The Indian River Inlet Bridge project that was once loaded with cost overruns and design flaws is finally nearing completion.
Crossing the narrow inlet that connects the Atlantic Ocean to the Indian River Bay has caused engineering headaches for decades, but the latest design could pu tall those headaches in the past.
That’s the whole purpose of the new bridge, says DelDOT’s Tina Shockley. “We had to remove the pieres out of the high velocity water in the waterway, and building a cable stay bridge like this, we’re able to move those piers outside of the inlet and put them on the land so scouring of those piers by the inlet waters is no longer a concern.”
The scouring and other weather related issues at the inlet have plagued every span that’s crossed the water here since the first in 1934. The new bridge, which is now about 80% complete, is designed to last 100 years. “This bridge is designed for 30-foot scour conditions,” says Skanska field engineer Hector Fung. “Below the ground line, all of that soil can be washed away- 30 feet- and basically the bridge will be sitting on stilts, and it will be okay.”
But the process hasn’t been without problems. A former design for the bridge was supposed to be completed in 2008. The state still has a $20 million claim pending against an engineering company that produced what DelDOT dubbed a flawed design. The current construction hasn’t been immune to problems, suffering some cracking in the bridge decking, although that problem has been patched. “A great deal of this bridge is concrete,” says Shockley. “Concrete does have it’s issues as well. Cracking is one of those issues that has occurred. It’s not uncommon in this industry, and those cracks have been repaired.” Fung says those problems come with the territory, “You always have those hiccups, and we just have to take those into account and try to get past those as best we can.”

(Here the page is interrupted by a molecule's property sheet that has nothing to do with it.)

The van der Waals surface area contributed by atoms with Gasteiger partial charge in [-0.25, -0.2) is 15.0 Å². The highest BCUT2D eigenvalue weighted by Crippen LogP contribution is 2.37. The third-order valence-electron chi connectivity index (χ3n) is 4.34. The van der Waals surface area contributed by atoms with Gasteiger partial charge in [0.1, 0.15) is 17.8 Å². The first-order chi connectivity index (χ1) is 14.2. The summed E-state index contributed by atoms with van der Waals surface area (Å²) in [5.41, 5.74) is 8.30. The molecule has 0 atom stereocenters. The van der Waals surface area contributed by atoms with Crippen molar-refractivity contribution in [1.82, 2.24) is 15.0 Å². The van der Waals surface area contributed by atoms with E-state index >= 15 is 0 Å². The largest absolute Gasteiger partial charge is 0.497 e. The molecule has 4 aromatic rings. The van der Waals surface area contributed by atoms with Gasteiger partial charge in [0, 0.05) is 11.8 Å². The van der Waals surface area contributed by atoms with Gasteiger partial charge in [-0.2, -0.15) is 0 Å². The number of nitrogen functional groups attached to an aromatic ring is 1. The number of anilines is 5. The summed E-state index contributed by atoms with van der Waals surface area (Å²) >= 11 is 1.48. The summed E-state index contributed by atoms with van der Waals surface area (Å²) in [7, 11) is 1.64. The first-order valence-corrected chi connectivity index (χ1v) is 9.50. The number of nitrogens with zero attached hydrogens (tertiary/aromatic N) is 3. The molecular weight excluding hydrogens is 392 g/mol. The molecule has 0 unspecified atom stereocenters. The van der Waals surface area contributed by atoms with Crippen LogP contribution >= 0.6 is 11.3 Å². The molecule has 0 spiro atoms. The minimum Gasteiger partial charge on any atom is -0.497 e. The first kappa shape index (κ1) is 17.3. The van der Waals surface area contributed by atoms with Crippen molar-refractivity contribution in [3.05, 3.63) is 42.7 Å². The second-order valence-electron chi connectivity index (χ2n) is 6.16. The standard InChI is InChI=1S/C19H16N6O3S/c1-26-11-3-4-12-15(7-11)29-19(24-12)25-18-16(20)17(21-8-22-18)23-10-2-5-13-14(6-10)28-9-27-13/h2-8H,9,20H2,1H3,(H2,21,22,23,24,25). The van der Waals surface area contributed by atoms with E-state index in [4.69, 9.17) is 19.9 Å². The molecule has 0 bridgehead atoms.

Explaining how workers deal with those “hiccups” is part of a new application of the construction process: education. Students like a group from St. Georges Technical High School are among the more than 1,000 who have toured the bridge site, learning more about engineering and construction. Matthew Williams from New Castle is a junior at the school. He says, “I’m really looking forward to civil engineering and working on bridges.” Fellow junior Claira Rittenhouse from Newark was impressed with the scope of the project. “I like the fact that it’s big work. It’s not just something simple. It takes a lot of work, and a lot of different structures.”
Fung says explaining the process is a part of passing down the construction craft to the next generation. “I like to explain to these young people that construction is a technical and pretty good job. It’s self-fulfilling.”
School and community groups aren’t the only ones who’ve been eagerly monitoring progress here. Local tourism and business leaders are watching as well. “It’s also going to be a beautiful landmark for our area,” says Carrie Subity, executive director of the Fenwick-Bethany Area Chamber of Commerce. “People come to bridges all the time just to look at the structures.” Shockley says, “The economic and tourism boost that this bridge will give to the Bethany and Rehoboth and Lewes communities is beyond compare.”
On average, more than 13,000 cars cross the inlet every day, and even though the end of construction is near, traffic here is likely to get worse before it gets better as teh work on the approach to the bridge gets underway in full.
Full update on the progress can be found on DelDOT’s website.